Increased cost efficiency, improved passenger service and lower fuel costs were the major contributors to the impressive results. An 11.6% increase in international passenger traffic boosted revenue as the carrier continued its international expansion to new destinations -Wuhan, Phnom Penh and Mexico City.

“We also have developed our dual hub model to improve domestic to international links at Tokyo’s Haneda Airport and international transfers at Narita Airport,” Hirako told Orient Aviation in Tokyo last month.

For the fifth consecutive year, ANA has been awarded a 5-Star rating from Skytrax, the highest category of airline rating issued by the airline services company.

The ANA Group fiscal year operating income target is 200 billion yen, which Hirako aims to achieve by increasing profits from the core airline business on international routes and maintaining domestic market share. He also intends to reorganize the international freighter network to improve its revenue.

'One of Hirako’s recent suggestions was that Japan inbound tourism would benefit from code sharing between airlines and railway companies, notably the Japan Rail companies that operate the Shinkansen or “Bullet trains”. If we are to grow in the inbound market we need to change our ways of thinking. Dreams can come true'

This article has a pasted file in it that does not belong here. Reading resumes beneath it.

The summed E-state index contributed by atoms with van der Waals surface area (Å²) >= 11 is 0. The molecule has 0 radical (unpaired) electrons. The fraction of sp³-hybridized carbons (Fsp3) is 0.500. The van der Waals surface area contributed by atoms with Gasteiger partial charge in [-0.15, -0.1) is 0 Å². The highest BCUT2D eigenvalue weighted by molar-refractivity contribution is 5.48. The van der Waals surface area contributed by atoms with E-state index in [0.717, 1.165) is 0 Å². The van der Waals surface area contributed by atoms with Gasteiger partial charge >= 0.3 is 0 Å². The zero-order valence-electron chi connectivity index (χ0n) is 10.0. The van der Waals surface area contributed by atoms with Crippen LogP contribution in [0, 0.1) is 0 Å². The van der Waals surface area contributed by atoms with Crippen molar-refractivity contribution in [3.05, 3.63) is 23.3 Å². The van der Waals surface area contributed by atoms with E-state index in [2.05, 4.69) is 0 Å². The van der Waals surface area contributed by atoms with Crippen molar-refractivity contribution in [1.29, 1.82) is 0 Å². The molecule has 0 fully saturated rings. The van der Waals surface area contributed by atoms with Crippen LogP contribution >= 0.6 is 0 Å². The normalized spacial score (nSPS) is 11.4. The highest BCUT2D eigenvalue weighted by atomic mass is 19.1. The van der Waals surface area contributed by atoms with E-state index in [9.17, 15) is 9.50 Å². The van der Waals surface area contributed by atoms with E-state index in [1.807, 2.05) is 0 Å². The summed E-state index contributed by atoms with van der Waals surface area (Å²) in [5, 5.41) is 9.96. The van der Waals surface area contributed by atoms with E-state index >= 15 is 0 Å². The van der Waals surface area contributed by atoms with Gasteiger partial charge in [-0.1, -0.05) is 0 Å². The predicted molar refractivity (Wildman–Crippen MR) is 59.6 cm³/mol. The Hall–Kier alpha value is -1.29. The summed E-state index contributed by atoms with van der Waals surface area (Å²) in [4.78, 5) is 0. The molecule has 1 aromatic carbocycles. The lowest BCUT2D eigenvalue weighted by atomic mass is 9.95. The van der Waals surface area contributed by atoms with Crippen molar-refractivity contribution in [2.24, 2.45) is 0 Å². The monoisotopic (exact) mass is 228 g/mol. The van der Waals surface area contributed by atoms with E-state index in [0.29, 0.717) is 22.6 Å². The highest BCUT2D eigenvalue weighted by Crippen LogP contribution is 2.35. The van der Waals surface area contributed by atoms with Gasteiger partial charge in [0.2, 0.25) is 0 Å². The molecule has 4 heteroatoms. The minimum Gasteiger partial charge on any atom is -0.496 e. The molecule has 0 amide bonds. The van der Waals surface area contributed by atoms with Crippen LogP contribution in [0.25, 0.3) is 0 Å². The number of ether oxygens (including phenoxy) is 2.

Yuji Hirako
All Nippon Airways president and CEO

ANA will benefit from the performance of its LCCs, which are forecast to produce a near ten-fold increase over their 2015 results and achieve three times greater projections for growth than predicted in January last year.

To make this happen, ANA has consolidated its former LCC subsidiary, Peach Aviation, and wholly-owned budget carrier, Vanilla Air, with full service ANA. Kansai-based Peach, Japan’s first LCC, was launched in March 2012 and was the country’s first LCC to record a profit.

Despite the change in corporate status, Peach will retain its management independence. “Peach Aviation's excellent achievement is the result of its own unique management style. They capture customers we don’t have. For example, 70% of their international customers are foreigners. Where ANA can best help Peach is by supporting its aircraft acquisition and fuel contracts,” Hirako said.